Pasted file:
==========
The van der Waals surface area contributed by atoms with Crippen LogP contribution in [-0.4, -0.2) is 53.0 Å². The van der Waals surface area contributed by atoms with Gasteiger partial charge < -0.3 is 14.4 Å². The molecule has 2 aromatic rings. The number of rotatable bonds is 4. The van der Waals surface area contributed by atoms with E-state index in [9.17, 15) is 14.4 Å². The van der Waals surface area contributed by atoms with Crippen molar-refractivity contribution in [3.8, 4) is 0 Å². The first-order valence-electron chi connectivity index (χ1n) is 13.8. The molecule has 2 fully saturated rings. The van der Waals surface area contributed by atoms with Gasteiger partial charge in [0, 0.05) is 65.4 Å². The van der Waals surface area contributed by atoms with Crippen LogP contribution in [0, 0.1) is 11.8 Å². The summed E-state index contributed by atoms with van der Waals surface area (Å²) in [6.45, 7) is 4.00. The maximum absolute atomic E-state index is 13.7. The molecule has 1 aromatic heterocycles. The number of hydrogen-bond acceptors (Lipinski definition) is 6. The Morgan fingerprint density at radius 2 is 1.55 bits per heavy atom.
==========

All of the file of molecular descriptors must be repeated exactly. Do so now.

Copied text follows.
The van der Waals surface area contributed by atoms with Crippen LogP contribution in [-0.4, -0.2) is 53.0 Å². The van der Waals surface area contributed by atoms with Gasteiger partial charge < -0.3 is 14.4 Å². The molecule has 2 aromatic rings. The number of rotatable bonds is 4. The van der Waals surface area contributed by atoms with E-state index in [9.17, 15) is 14.4 Å². The van der Waals surface area contributed by atoms with Crippen molar-refractivity contribution in [3.8, 4) is 0 Å². The first-order valence-electron chi connectivity index (χ1n) is 13.8. The molecule has 2 fully saturated rings. The van der Waals surface area contributed by atoms with Gasteiger partial charge in [0, 0.05) is 65.4 Å². The van der Waals surface area contributed by atoms with Crippen LogP contribution in [0, 0.1) is 11.8 Å². The summed E-state index contributed by atoms with van der Waals surface area (Å²) in [6.45, 7) is 4.00. The maximum absolute atomic E-state index is 13.7. The molecule has 1 aromatic heterocycles. The number of hydrogen-bond acceptors (Lipinski definition) is 6. The Morgan fingerprint density at radius 2 is 1.55 bits per heavy atom.